In Love with a Crankbait Why Fidelity Equates to Angling Success, All Season Long



Stop at your favorite tackle shop and watch for a few minutes. It won’t take long for a customer to wander into the crankbait aisle looking for a certain bait to fill the void in their tacklebox and the empty space in their heart. Bending to one knee, the customer moves a finger along several lure boxes, eventually pulling one from a display hook, scanning the words scripted on the back of the package and smiling as they approach the checkout. This is the one.

Crankbaits work in many situations and are fairly simple to use. Starting a relationship with a crankbait isn’t difficult, but does require a certain level of devotion. Using a wobbler, jerk bait or glider for a couple casts a week simply isn’t enough. If you dedicate yourself to using a crankbait for longer periods of time, you’ll gain a greater understanding of its abilities.

Exchanging Vows

Purchasing a crankbait doesn’t typically entail a lifetime commitment. But Salmo Lures, based in Poland, believes it should be and warranties their baits for life (excluding the hooks and rings). The interior and exterior composition of these crankbaits is so superior, they’re willing to back it up with a warranty that ensures a life-long, high-performance fishing partner.

But this is not an unbalanced relationship. Your crankbait has some expectations for you too. First off, you should treat it right. Store it in a dry place, because even though it loves water, prolonged exposure to moisture will make the hooks and rings rust. And second, a crankbait wants to feel loved. Promise to take it out every weekend!

With this Ring

The rings of a lure are one of the most important, yet routinely overlooked components, an unfaithful act in the relationship with your crankbait. Although not standard on all crankbaits, the front ring available for attaching your main line is an important element, since it allows the crankbait to sway freely. But tie your line to the eye ring in an inappropriate position and your crankbait may come untied, leaving you without explanation or a farewell letter. It’s best to tie your monofilament, fluorocarbon or braided line on the single bar of the split ring, enabling a snug knot. However, a Duncan loop also works well because this open knot allows the bait to sway uninhibited. Steel leaders become an asset when searching for toothy species like northern pike and muskie.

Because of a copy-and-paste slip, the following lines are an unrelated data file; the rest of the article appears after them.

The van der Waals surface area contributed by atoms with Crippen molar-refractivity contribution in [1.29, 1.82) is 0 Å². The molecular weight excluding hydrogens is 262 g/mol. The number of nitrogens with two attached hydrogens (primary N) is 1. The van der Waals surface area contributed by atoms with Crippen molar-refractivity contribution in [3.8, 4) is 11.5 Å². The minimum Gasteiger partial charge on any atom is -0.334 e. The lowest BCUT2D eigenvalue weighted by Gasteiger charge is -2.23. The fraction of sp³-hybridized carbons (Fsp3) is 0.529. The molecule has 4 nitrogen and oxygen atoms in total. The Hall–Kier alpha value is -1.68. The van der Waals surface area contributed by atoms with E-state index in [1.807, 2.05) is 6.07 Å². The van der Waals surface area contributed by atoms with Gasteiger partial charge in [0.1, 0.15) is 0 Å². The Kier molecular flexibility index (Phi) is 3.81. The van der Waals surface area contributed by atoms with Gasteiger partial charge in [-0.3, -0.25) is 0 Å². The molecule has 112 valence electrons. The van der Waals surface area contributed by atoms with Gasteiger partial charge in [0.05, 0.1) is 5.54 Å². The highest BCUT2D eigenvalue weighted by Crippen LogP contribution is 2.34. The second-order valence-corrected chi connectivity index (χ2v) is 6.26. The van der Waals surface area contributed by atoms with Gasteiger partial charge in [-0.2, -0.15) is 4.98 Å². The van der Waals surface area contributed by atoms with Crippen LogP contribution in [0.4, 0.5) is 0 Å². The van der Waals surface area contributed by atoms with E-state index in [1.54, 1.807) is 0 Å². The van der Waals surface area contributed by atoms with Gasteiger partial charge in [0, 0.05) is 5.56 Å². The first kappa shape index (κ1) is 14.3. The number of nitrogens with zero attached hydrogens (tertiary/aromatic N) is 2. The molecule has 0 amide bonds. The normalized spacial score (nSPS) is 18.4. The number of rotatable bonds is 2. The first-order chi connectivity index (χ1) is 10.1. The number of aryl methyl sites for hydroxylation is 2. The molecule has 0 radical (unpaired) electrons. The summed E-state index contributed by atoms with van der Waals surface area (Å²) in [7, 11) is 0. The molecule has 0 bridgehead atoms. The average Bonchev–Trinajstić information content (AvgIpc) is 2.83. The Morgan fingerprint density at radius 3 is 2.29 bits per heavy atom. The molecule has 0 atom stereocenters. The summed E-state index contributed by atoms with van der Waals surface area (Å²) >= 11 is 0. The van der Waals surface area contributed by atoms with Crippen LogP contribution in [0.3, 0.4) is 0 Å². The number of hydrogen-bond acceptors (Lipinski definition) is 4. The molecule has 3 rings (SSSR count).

The hook rings are equally important and should be given some periodic attention. Replace them if any rust appears and also if they remain open, a tragedy waiting to take place. A good pair of split ring pliers makes this task simple to perform.

For Better or for Worse

Crankbaits work well for a variety of different species because of a few simple principles. First of all, a crankbait has the appearance of various prey targets including but not limited to smelt, shad, shiners, goby, perch, sunfish, crayfish, cisco, and practically any minnow or fish that swims in freshwater. Second, a crankbait has a visually appealing action that emulates an injured minnow or fleeing crayfish, the ideal fare for a hungry predator. And third, the vibration created by a shaking crankbait positively impacts a fish’s ability to locate the lure using auditory receptors.

‘Til Depth Do Us Part

Many factors affect the diving depth of a crankbait. Even though most manufacturers display a maximum diving depth on their packaging, numerous variables impact a crankbaits plunging capabilities, such as line weight, line composition (braid, monofilament, leadcore), and amount of line released. Years can be dedicated to discovering how various crankbaits perform by varying these impacting factors, but the easiest way to figure it out is to read Precision Trolling and Precision Casting, two books written by Mark Romanack that take the guesswork out of understanding crankbait diving depth. And who couldn’t use some help in understanding their partner a little better?